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On September 17, Falklands Oil and Gas (OTCPK:FLKOF) announced the results of their Loligo well. The press release stated that all of the sands contained gas with the largest prize coming in the lower T5 zone. FOGL was unable to retrieve fluid samples from any of the zones.

The upper zones are relatively small compared to the size of the T5 zone. The press release details the T5 zone as follows:

Within the T5 target two main hydrocarbon bearing zones were encountered (3,462 to 3,558 metres and 3,608 to 3,705 metres). The net hydrocarbon bearing reservoir in these two zones was 46 and 59 metres respectively. Porosities ranged between 23% and 30%, averaging 24% and hydrocarbon saturations between 40% and 75%.

Since the T5 zone is the main zone of interest, I would like to try and quantify the amount of gas there using simple original gas in place (OGIP) calculations. Certain things will have to be assumed for a simple lack of data. My assumptions are as follows:

  • I will assume a reservoir pressure of 5,500 psia. This is more or less a saltwater gradient and is likely correct or actually conservative. An actual pressure that is higher will increase the OGIP volumes.
  • I am also assuming 250F reservoir temperature. This is simply an educated guess.
  • Gas Gravity of 0.8
  • Z-Factor of 1.05 based on correlations using the above pressure/temperatures with a corresponding formation volume factor of 0.00680438 RB/SCF
  • I have assumed an area of 200 sq km. This is simply a very conservative guess based on the size range given for the upper zones (250-600 sq km).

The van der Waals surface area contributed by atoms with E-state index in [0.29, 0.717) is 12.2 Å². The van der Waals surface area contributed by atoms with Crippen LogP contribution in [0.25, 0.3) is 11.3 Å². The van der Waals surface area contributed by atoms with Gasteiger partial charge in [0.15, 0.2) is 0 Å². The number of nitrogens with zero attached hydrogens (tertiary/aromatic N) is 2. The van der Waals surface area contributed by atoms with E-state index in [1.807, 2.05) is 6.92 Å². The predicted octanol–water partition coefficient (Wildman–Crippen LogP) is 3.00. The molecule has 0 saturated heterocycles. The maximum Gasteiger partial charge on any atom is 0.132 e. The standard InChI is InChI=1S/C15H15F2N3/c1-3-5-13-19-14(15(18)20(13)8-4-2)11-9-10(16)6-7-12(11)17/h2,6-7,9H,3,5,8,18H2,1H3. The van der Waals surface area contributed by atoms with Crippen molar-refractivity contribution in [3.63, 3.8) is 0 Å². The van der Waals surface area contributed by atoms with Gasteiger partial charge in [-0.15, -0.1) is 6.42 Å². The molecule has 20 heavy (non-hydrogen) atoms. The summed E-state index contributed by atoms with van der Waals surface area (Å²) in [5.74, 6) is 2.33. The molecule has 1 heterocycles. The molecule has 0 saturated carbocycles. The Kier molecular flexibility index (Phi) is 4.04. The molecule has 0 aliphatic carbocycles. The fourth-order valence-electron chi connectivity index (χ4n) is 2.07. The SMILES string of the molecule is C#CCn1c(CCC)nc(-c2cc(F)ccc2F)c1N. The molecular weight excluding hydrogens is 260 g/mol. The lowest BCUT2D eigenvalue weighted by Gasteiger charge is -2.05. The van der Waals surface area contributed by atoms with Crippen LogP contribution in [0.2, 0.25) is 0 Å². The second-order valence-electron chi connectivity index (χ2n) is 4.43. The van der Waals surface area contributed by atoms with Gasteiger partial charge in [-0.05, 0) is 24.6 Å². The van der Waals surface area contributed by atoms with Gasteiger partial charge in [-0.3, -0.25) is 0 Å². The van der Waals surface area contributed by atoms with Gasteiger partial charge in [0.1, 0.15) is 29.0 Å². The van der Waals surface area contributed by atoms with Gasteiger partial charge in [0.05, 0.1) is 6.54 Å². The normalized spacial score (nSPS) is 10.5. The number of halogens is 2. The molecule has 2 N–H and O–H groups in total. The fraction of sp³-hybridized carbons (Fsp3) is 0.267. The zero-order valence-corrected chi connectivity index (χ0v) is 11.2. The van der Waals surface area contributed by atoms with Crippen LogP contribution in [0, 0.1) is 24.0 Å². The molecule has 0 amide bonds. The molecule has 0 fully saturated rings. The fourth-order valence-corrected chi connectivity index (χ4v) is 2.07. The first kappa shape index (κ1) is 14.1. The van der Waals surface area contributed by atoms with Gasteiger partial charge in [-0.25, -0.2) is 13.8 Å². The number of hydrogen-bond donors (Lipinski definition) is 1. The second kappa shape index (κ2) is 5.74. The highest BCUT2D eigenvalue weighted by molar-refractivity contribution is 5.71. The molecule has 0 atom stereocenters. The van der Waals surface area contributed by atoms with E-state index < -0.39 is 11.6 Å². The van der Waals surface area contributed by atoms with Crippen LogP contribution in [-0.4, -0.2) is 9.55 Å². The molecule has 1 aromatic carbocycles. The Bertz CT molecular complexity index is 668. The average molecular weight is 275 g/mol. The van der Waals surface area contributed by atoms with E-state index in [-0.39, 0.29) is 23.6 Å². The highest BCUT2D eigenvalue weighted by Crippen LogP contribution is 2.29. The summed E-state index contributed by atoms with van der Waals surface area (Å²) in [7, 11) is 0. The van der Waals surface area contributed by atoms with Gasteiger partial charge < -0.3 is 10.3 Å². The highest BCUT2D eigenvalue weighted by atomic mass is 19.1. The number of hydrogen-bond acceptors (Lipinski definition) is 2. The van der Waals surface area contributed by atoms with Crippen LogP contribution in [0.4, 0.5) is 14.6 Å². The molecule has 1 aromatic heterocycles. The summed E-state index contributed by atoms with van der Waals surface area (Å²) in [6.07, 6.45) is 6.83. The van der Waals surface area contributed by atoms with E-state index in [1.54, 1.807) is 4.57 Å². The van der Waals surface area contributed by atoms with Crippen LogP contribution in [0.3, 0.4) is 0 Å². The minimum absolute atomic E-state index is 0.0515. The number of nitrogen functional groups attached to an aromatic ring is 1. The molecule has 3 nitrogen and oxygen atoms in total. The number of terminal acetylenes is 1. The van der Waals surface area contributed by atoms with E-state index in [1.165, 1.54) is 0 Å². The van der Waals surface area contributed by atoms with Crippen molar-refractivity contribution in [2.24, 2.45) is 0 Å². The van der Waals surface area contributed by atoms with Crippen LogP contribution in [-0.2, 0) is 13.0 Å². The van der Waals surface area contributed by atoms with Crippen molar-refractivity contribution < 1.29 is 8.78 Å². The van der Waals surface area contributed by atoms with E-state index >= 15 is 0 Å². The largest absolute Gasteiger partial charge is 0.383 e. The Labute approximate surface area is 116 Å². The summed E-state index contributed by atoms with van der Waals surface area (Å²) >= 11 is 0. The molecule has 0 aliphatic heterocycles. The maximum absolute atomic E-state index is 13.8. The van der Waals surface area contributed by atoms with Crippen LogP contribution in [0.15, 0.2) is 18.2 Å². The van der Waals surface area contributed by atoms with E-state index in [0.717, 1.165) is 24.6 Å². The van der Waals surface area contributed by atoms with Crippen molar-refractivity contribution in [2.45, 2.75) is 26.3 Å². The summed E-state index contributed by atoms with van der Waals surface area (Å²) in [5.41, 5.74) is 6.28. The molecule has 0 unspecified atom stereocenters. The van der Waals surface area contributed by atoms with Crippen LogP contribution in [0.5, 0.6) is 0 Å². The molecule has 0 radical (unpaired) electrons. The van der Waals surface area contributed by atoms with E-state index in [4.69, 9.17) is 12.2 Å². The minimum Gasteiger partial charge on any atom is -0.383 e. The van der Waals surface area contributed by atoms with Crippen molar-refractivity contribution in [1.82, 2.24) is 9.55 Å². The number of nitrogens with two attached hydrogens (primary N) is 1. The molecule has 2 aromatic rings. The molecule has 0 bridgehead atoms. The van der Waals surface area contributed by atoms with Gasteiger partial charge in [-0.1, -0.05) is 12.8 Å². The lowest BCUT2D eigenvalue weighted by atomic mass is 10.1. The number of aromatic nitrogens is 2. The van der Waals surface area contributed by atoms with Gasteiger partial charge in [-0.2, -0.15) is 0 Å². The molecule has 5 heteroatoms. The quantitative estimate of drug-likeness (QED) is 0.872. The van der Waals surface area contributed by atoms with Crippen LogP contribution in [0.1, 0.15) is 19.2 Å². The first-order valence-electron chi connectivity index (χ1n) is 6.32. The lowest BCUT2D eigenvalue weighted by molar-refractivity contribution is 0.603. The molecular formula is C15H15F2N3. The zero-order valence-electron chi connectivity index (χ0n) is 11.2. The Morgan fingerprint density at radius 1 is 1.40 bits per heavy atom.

Net pay height was given as a combined 105m (343 ft). Porosity is given as 24%. We will take the mid point of gas saturation which is 58%.

OGIP can be calculated as Area * Height * Porosity * Gas Saturation / Formation Volume Factor.

Combining all of the above into the OGIP calculation, I come up with 27 TCF gas in place for the T5 interval. Assume a 75% recovery factor and the FOGL WI of 75% and FOGL's reserves just from the T5 sand could be 15 TCF. Compare this to the 2011 reported US proved reserves of a few large companies:

  • ExxonMobil (XOM) 26 TCF
  • Chesapeake (CHK) 15.5 TCF
  • BP (BP) 13.5 TCF
  • Devon (DVN) 9.5 TCF
  • Anadarko (APC) 8.4 TCF

Clearly if T5 is actually this big, it is a game changer. It will put FOGL on the same level of reserves as the $14B Chesapeake Energy. On the flip side, there are portions of this press release that are disappointing. FOGL was unable to gather fluid samples or pressure data. These are huge pieces of information especially in a gas reservoir. I can't comment on why exactly they were not able to recover data. Typically permeability would be associated with these two data points. A low permeability reservoir could cause issues with FOGL, however one would expect a Tertiary formation with 24% porosity to have some decent permeability. In the coming weeks, the sidewall cores and related data will give us a much better picture of what FOGL actually has.

Until then, FOGL will plug the Loligo well and move the rig to drill the Scotia prospect, which has been advertised as potentially 1.1B bbls of prospective resources. FOGL has a 40% WI in Scotia and believes the oil story there is not compromised based on the gassy Loligo results. Look for Scotia results in roughly two months.


Source: Falklands Oil & Gas Makes A Gas Discovery In The South Falkland Basin